“Remote workers claim to be happier, feel more valued, and tend to be overwhelmingly more productive than their on-location peers and less likely to leave their job.”
Better Work Tools
At the same time, the gig economy has surged as better, less expensive and often free enterprise-grade communication tools make it possible to work from anywhere in the world. According to an Intuit May 2017 publication, the percentage of Americans in the gig economy was 34% in 2016 and is expected to grow to 43% by 2020. Hosting a team video conference from a cafe versus huddling up in a cramped conference room is becoming the norm. And with the current COVID-19 breakout, most companies have experienced first-hand how accessible and easy this technology is to use.
“Office space has risen 59% between 2000 and 2018”
Expensive Office Rental Rates
Cost of operations is the third reason why many companies of all sizes are embracing a distributed workforce model. Some of the largest technology companies are based in big cities like San Francisco, New York City, Seattle, London, Tokyo, and Munich that also have some of the highest corporate real estate costs in the world. In the top 25 tech cities, as defined by Cushman & Wakefield in their Tech Cities 2.0 report, the cost-per-square foot for office space has risen 59% between 2000 and 2018, from an average of $199 per square foot to $316 making it increasingly unaffordable for many.
A shortage of good talent, great communication tools and costly office space is challenging companies to rethink how they operate. Workers have more employment opportunities than ever and are more apt to join a company that offers a flexible and remote work environment over a competitor with less flexibility.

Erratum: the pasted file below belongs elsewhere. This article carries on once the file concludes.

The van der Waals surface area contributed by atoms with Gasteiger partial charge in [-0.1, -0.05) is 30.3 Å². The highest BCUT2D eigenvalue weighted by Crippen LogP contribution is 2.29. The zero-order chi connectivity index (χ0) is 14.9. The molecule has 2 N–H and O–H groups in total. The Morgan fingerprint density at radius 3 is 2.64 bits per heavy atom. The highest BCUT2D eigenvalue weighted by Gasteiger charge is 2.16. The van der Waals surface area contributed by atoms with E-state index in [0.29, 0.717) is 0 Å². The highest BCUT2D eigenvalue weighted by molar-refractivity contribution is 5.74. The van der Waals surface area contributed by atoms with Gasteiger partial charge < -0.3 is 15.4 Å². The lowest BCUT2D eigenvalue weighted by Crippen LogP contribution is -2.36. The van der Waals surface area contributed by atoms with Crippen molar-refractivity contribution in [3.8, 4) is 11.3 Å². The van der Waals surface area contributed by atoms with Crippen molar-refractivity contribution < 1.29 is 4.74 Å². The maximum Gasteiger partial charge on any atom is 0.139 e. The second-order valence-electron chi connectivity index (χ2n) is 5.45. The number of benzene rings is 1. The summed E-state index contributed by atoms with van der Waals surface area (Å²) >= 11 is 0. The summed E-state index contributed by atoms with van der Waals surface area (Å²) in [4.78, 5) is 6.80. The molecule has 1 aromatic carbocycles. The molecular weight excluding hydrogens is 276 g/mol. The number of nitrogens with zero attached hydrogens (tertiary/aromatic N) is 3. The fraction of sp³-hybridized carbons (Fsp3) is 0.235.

As the use of distributed teams continues to increase in popularity by companies of all sizes, more and more statistics are reporting improved levels of communication, productivity, and employee loyalty for employers adopting this model. Companies like Automattic and InVision that started 100% distributed have hit the 500+ employee mark world-wide and are demonstrating the model’s scalability and sustainability.. In fact, the use of partially-distributed teams is even becoming more prevalent in big corporations like Dell, Salesforce, Cisco, Lenovo, and Rackspace.
If you are a founder of a startup or an early-stage company, now is the time to start building a distributed workforce, particularly if you are based in a city where the cost of living and corporate real estate are so high that you could quickly burn through a modest capital raise before attaining minimal viable product. A distributed model can help you offset operations and some labor costs, allowing for more months of run-rate before your next capital fundraise while giving you an edge over other companies competing for similar talent with offering less flexibility.